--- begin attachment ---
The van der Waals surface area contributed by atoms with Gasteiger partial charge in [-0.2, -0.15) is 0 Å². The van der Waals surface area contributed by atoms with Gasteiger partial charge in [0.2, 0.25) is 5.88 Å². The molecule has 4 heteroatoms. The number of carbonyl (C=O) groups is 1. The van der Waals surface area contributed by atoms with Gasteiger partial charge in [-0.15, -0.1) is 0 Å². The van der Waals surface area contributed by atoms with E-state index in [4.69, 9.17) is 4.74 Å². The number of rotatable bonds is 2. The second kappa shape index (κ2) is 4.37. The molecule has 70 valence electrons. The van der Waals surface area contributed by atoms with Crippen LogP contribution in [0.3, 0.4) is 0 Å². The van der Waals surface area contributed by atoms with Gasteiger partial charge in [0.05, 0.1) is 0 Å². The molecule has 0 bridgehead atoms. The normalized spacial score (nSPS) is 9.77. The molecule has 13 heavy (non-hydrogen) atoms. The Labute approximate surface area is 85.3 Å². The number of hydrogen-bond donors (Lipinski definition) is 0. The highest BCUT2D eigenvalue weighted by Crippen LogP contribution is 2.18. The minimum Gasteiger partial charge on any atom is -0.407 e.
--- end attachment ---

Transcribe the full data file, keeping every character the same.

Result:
The van der Waals surface area contributed by atoms with Gasteiger partial charge in [-0.2, -0.15) is 0 Å². The van der Waals surface area contributed by atoms with Gasteiger partial charge in [0.2, 0.25) is 5.88 Å². The molecule has 4 heteroatoms. The number of carbonyl (C=O) groups is 1. The van der Waals surface area contributed by atoms with Gasteiger partial charge in [-0.15, -0.1) is 0 Å². The van der Waals surface area contributed by atoms with E-state index in [4.69, 9.17) is 4.74 Å². The number of rotatable bonds is 2. The second kappa shape index (κ2) is 4.37. The molecule has 70 valence electrons. The van der Waals surface area contributed by atoms with Crippen LogP contribution in [0.3, 0.4) is 0 Å². The van der Waals surface area contributed by atoms with Gasteiger partial charge in [0.05, 0.1) is 0 Å². The molecule has 0 bridgehead atoms. The normalized spacial score (nSPS) is 9.77. The molecule has 13 heavy (non-hydrogen) atoms. The Labute approximate surface area is 85.3 Å². The number of hydrogen-bond donors (Lipinski definition) is 0. The highest BCUT2D eigenvalue weighted by Crippen LogP contribution is 2.18. The minimum Gasteiger partial charge on any atom is -0.407 e.